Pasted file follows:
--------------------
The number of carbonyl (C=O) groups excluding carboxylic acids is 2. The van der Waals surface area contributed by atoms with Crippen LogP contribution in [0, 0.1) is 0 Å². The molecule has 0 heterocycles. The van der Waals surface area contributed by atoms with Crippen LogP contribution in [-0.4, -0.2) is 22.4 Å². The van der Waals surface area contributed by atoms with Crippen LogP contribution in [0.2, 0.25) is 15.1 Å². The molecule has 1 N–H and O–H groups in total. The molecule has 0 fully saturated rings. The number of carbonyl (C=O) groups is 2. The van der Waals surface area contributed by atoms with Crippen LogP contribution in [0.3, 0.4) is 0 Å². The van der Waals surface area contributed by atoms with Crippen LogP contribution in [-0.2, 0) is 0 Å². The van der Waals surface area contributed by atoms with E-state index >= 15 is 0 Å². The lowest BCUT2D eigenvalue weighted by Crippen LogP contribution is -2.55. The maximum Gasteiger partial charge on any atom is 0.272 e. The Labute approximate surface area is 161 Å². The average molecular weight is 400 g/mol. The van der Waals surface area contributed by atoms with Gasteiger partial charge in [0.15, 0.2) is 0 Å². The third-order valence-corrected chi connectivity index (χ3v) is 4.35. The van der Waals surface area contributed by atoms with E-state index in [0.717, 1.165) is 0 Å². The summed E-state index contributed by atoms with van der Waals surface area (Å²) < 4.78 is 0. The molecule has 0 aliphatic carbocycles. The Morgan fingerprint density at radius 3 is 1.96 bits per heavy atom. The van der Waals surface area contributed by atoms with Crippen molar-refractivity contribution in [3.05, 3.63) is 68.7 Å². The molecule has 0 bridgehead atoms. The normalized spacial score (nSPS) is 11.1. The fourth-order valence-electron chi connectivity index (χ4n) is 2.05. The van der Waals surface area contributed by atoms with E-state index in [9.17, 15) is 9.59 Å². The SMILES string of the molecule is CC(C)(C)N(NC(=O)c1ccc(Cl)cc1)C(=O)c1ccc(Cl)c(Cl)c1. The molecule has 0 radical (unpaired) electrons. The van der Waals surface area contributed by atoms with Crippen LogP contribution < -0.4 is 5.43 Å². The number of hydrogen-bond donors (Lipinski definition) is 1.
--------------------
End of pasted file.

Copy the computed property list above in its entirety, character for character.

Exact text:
The number of carbonyl (C=O) groups excluding carboxylic acids is 2. The van der Waals surface area contributed by atoms with Crippen LogP contribution in [0, 0.1) is 0 Å². The molecule has 0 heterocycles. The van der Waals surface area contributed by atoms with Crippen LogP contribution in [-0.4, -0.2) is 22.4 Å². The van der Waals surface area contributed by atoms with Crippen LogP contribution in [0.2, 0.25) is 15.1 Å². The molecule has 1 N–H and O–H groups in total. The molecule has 0 fully saturated rings. The number of carbonyl (C=O) groups is 2. The van der Waals surface area contributed by atoms with Crippen LogP contribution in [0.3, 0.4) is 0 Å². The van der Waals surface area contributed by atoms with Crippen LogP contribution in [-0.2, 0) is 0 Å². The van der Waals surface area contributed by atoms with E-state index >= 15 is 0 Å². The lowest BCUT2D eigenvalue weighted by Crippen LogP contribution is -2.55. The maximum Gasteiger partial charge on any atom is 0.272 e. The Labute approximate surface area is 161 Å². The average molecular weight is 400 g/mol. The van der Waals surface area contributed by atoms with Gasteiger partial charge in [0.15, 0.2) is 0 Å². The third-order valence-corrected chi connectivity index (χ3v) is 4.35. The van der Waals surface area contributed by atoms with E-state index in [0.717, 1.165) is 0 Å². The summed E-state index contributed by atoms with van der Waals surface area (Å²) < 4.78 is 0. The molecule has 0 aliphatic carbocycles. The Morgan fingerprint density at radius 3 is 1.96 bits per heavy atom. The van der Waals surface area contributed by atoms with Crippen molar-refractivity contribution in [3.05, 3.63) is 68.7 Å². The molecule has 0 bridgehead atoms. The normalized spacial score (nSPS) is 11.1. The fourth-order valence-electron chi connectivity index (χ4n) is 2.05. The van der Waals surface area contributed by atoms with E-state index in [9.17, 15) is 9.59 Å². The SMILES string of the molecule is CC(C)(C)N(NC(=O)c1ccc(Cl)cc1)C(=O)c1ccc(Cl)c(Cl)c1. The molecule has 0 radical (unpaired) electrons. The van der Waals surface area contributed by atoms with Crippen LogP contribution < -0.4 is 5.43 Å². The number of hydrogen-bond donors (Lipinski definition) is 1.